Venue Details

39 Star Starred
Woodminster Amphitheater
Sanborn Dr. and Joaquin Miller Rd. Oakland, CA 94602
510-531-9597
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Website

http://www.woodminster.com/Webpages/Musicals/drumsongmain.html

Quotes & Highlights

Features beloved songs like “A Hundred Million Miracles” and “I Enjoy Being a Girl.”

Description

Less than two years after it opened on Broadway, the much talked-about “new” version of Flower Drum Song will see its Bay Area premiere at the Woodminster Summer Musicals in the Oakland hills. Based on a 1957 novel by C. Y. Lee, which became the first bestseller by an Asian-American author, the all-Asian Broadway cast and story was groundbreaking when it opened in 1958. As our mainstream society and arts world have become more multicultural, however, the musical and its 1961 film version have come to be thought of as patronizing and stereotyped, and the show has become one of Rodgers & Hammerstein’s least produced in recent years.

Confessing a guilty pleasure in the music, Tony-award-winning Asian-American playwright David Henry Hwang approached the Rodgers & Hammerstein Music Library with the idea of writing an entirely new book, and the result is a revitalized script with a more modern view, integrated with the original music. The new version honors the original material, but has returned to the themes of C.Y. Lee’s original novel: Cultural assimilation, the relationship between generations, and the struggle to become authentically American without abandoning traditions. This musical play about a young woman who flees Communist China in the late 1950’s and her new life in San Francisco’s Chinatown is full of interesting characters and familiar songs like “A Hundred Million Miracles” and “I Enjoy Being A Girl.”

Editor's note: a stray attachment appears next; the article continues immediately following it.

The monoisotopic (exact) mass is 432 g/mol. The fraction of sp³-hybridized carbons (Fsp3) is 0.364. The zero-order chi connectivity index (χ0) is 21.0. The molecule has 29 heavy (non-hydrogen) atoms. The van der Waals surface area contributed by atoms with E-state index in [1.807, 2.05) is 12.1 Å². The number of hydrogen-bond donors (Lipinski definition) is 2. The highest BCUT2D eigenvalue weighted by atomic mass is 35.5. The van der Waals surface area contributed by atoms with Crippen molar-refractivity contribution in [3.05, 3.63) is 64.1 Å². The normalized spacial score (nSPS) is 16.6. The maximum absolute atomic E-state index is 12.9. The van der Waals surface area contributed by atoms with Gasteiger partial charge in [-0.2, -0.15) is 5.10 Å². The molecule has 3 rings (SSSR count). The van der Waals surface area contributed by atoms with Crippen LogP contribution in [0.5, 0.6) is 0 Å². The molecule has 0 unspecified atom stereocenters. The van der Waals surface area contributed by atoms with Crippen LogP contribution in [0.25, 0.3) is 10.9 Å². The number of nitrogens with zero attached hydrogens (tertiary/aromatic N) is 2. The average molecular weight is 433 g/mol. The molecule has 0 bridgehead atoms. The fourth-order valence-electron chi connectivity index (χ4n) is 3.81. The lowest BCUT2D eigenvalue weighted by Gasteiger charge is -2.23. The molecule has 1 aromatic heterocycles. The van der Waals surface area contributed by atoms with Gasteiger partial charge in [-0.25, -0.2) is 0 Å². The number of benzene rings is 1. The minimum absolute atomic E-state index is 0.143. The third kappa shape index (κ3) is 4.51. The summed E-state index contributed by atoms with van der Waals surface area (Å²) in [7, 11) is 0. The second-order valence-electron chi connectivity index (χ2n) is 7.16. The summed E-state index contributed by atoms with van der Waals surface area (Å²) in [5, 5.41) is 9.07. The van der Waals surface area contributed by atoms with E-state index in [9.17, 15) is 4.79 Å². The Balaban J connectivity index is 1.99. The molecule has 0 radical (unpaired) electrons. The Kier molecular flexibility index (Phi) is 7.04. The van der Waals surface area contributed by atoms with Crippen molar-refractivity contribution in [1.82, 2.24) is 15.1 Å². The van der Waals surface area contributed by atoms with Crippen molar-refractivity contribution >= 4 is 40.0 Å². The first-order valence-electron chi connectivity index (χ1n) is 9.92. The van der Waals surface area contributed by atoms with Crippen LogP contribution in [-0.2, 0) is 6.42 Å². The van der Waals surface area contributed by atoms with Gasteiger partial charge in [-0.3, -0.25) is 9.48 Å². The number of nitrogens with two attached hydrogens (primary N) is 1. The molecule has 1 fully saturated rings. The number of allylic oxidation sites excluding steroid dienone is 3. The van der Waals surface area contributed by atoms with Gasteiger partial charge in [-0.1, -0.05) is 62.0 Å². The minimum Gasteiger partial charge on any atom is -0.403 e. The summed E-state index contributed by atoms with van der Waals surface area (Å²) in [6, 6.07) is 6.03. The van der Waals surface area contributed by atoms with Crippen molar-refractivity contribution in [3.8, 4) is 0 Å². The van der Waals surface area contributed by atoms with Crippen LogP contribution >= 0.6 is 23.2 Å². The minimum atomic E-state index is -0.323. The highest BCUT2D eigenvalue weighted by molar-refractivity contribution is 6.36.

Says David Henry Hwang, “Flower Drum Song was in some ways very daring for its time…But the original musical feels a little bit a like a tourist’s-eye view of Chinatown, as opposed to something viewed from the inside looking out. I tried to write the book that Oscar Hammerstein would have written if he were Asian-American.”

David Henry Hwang was awarded the 1988 Tony®, Drama Desk, Outer Critics and John Gassner Awards for his Broadway debut, “M. Butterfly,” which was also a finalist for the Pulitzer Prize. For his play “Golden Child,” he received a 1998 Tony® nomination and a 1997 Obie Award. His new book for the Rodgers & Hammerstein musical “Flower Drum Song” earned him his third Tony® nomination in 2003. Other plays include “FOB” (1981 Obie Award), “The Dance and the Railroad,” “Family Devotions,” “The Sound of a Voice” and “Bondage”. His opera libretti include three works for composer Philip Glass, “1000 Airplanes on the Roof,” “The Voyage” and “The Sound of a Voice,” as well as “The Silver River” with music by Bright Sheng. Hwang penned the feature films “M. Butterfly,” “Golden Gate” and “Possession” (co-writer), and co-wrote the song “Solo” with composer/performer Prince. He serves on the Dramatists Guild Council.